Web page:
Fitch Ratings fired a warning shot Friday about President Donald Trump's economic policies, saying hard-line stances on trade and immigration pose potentially serious problems for the world.
"The Trump administration represents a risk to international economic conditions and global sovereign credit fundamentals," the agency said in a statement. "U.S. policy predictability has diminished, with established international communication channels and relationship norms being set aside and raising the prospect of sudden, unanticipated changes in U.S. policies with potential global implications."
The most serious implications would involve credit downgrades for sovereign debt.
Fitch does not mention the U.S. specifically being subject to a reduced rating, but listed several of its trading partners that could take a hit should negative conditions emerge from Trump's saber-rattling on international trade agreements and immigration flows.
Among those that could face the most serious impact are Canada, Germany, China, Japan and Mexico, all of which have been mentioned by Trump or his advisors as benefiting from unfair trade pacts. Fitch warned that as the rhetoric escalates, "the list is unlikely to end there."
"One interpretation of current events is that, after an early flurry of disruptive change to establish a fundamental reorientation of policy direction and intent, the administration will settle in, embracing a consistent business- and trade-friendly framework that leverages these aspects of its economic program, with favourable international spill-overs," Fitch's analysts said.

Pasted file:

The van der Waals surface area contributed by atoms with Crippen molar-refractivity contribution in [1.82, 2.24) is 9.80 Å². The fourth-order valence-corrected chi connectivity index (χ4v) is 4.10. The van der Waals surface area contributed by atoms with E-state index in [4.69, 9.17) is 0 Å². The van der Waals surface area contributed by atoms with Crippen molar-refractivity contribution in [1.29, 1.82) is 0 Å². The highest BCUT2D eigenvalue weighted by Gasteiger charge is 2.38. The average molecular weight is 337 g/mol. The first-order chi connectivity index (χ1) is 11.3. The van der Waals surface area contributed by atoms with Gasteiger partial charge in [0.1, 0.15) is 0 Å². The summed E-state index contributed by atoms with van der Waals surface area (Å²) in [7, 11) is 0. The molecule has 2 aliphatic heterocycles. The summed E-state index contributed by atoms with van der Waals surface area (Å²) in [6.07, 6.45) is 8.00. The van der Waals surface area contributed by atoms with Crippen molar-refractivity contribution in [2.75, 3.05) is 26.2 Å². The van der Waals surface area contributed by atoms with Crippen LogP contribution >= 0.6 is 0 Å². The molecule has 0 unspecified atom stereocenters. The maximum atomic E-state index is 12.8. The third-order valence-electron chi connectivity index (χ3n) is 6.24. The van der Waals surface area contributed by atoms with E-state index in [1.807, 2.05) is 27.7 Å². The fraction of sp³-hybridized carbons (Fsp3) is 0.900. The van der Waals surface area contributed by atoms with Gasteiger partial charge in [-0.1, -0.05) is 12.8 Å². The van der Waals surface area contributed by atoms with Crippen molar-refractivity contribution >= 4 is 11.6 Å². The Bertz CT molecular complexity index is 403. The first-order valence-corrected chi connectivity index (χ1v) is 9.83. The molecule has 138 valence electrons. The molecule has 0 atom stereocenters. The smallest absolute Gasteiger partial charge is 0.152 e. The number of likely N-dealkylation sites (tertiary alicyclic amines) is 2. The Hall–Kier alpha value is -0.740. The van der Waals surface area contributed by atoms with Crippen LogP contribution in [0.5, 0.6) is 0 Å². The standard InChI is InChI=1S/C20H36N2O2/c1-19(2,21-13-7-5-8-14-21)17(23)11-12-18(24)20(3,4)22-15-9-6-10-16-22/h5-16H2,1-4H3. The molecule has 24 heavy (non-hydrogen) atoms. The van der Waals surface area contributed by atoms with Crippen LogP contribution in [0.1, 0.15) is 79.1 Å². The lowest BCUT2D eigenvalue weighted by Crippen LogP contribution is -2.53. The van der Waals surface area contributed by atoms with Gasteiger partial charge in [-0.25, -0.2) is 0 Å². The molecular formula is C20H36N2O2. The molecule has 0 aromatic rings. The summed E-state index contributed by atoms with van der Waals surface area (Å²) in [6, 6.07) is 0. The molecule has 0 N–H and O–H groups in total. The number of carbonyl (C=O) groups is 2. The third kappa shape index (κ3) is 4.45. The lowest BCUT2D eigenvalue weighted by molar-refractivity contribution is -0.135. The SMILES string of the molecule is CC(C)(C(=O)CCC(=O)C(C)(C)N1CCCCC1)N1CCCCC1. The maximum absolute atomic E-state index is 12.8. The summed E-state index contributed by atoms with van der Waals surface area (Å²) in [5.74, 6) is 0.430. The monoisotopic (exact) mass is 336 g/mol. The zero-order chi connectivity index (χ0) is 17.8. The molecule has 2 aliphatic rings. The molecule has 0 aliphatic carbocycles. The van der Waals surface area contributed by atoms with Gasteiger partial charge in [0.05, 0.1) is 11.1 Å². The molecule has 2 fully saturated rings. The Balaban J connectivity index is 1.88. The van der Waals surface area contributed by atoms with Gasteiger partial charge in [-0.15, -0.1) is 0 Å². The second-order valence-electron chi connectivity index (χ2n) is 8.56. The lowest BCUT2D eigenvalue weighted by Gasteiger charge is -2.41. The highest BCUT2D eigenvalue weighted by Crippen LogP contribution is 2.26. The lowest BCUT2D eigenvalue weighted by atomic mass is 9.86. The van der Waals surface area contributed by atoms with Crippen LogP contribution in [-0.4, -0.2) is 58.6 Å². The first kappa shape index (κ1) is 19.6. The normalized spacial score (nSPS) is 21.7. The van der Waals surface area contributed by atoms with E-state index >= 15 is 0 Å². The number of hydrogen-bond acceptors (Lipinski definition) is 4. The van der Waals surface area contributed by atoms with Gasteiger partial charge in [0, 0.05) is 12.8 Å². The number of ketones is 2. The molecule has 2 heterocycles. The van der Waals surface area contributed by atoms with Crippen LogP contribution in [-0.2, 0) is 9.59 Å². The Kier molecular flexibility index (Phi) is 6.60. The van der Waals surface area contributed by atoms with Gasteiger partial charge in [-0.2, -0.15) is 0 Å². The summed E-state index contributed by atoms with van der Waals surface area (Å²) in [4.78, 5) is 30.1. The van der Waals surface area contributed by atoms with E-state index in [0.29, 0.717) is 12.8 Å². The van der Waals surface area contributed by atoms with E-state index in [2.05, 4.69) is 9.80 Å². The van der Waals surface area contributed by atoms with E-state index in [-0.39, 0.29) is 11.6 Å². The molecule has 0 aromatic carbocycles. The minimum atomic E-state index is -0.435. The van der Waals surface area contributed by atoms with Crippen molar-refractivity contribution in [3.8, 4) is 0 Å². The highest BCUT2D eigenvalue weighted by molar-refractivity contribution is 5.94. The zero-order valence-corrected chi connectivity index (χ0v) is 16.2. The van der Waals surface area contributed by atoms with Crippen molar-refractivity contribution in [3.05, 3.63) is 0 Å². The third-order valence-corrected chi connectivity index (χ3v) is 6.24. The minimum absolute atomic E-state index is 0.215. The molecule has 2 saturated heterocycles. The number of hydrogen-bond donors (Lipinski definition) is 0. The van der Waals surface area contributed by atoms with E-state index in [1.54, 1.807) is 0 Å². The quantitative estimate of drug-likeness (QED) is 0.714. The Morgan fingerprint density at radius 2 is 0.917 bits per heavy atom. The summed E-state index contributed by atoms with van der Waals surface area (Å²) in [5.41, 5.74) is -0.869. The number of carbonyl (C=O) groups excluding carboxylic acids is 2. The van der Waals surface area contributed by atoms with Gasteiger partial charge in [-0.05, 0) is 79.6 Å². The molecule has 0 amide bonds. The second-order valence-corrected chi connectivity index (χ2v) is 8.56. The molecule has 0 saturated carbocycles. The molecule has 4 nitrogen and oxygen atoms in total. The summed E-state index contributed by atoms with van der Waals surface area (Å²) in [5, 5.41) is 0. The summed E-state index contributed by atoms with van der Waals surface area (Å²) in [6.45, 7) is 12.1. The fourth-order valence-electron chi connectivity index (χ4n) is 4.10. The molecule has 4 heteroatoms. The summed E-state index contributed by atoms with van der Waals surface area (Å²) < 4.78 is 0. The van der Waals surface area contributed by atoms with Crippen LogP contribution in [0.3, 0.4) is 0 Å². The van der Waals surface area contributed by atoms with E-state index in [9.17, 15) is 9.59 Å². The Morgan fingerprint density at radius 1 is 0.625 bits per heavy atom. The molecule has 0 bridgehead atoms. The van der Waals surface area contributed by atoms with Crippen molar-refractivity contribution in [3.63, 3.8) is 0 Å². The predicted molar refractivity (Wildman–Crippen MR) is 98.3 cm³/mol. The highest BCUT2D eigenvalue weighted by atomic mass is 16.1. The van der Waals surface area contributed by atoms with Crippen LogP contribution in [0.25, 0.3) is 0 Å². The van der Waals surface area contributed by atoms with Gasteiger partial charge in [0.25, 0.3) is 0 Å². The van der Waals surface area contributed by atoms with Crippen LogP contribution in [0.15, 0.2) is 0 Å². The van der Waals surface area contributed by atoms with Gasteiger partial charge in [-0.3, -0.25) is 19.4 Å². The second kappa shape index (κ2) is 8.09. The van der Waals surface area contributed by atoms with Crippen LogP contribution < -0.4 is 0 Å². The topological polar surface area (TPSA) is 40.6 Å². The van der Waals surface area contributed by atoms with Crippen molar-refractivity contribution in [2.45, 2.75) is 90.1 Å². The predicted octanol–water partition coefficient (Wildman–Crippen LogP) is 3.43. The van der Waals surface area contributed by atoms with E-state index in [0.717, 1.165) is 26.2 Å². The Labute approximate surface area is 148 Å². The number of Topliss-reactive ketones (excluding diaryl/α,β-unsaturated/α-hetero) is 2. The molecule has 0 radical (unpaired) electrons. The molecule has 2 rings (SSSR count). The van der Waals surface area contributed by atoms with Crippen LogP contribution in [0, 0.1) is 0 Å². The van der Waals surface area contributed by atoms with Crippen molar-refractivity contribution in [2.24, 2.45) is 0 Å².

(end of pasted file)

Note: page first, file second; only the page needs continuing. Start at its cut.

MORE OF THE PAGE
However, Fitch maintains that global credit and economic risks are to the downside, with a "less benign" scenario more likely to emerge, particularly when it comes to trade.
Fitch's warning, however, runs counter to most economic and investor surveys.
Though consumer sentiment dipped in February , it remains high compared with historical norms. The Citigroup Economic Surprise Index, which measures data compared to expectations, is running near multiyear highs. The Atlanta Fed sees first-quarter GDP at 2.7 percent, which would be the best start to a year since 2013.
Also, the major stock market averages are setting new records, and equity mutual funds just broke a 47-week run of net outflows, the longest in history, according to Thomson Reuters Lipper.
The administration thus far has pulled out of the Trans-Pacific Partnership, wants to renegotiate the North American Free Trade Agreement and has issued harsh rhetoric against companies seeking to relocate outside the U.S. Fitch said the ramifications of its moves won't be known for a while, but the early indications are for disruption around the world.
"In short, a lot can change, but the aggressive tone of some administration rhetoric does not portend an easy period of negotiation ahead, nor does it suggest there is much scope for compromise," the analysts wrote.
The warning comes a day after Fitch said the amount of countries carrying AAA-rated debt has fallen to its lowest level in 14 years. As a percentage of all nations with rated sovereign debt, that is the worst reading ever.
The U.S. maintains its pristine rating, even though Fitch noted that it is "judged to have (relatively) weak public finances."
On the upside, Fitch said Trump's plans to cut taxes, slash business regulations and spend on infrastructure are pro-growth.
However, restrictions on immigration are viewed negatively. Fitch pointed out that the U.S. and Mexico have the world's busiest immigration corridor. In addition to Mexico, Honduras, El Salvador, Guatemala and Nicaragua all have high "remittance flows," or payments that immigrants send back to their home countries.
The Fitch warning also includes countries that enjoy investment from U.S. companies and in turn ship goods back to the United States. That list is "potentially long" and includes Canada, the U.K., Netherlands, Mexico, Germany, China and Brazil.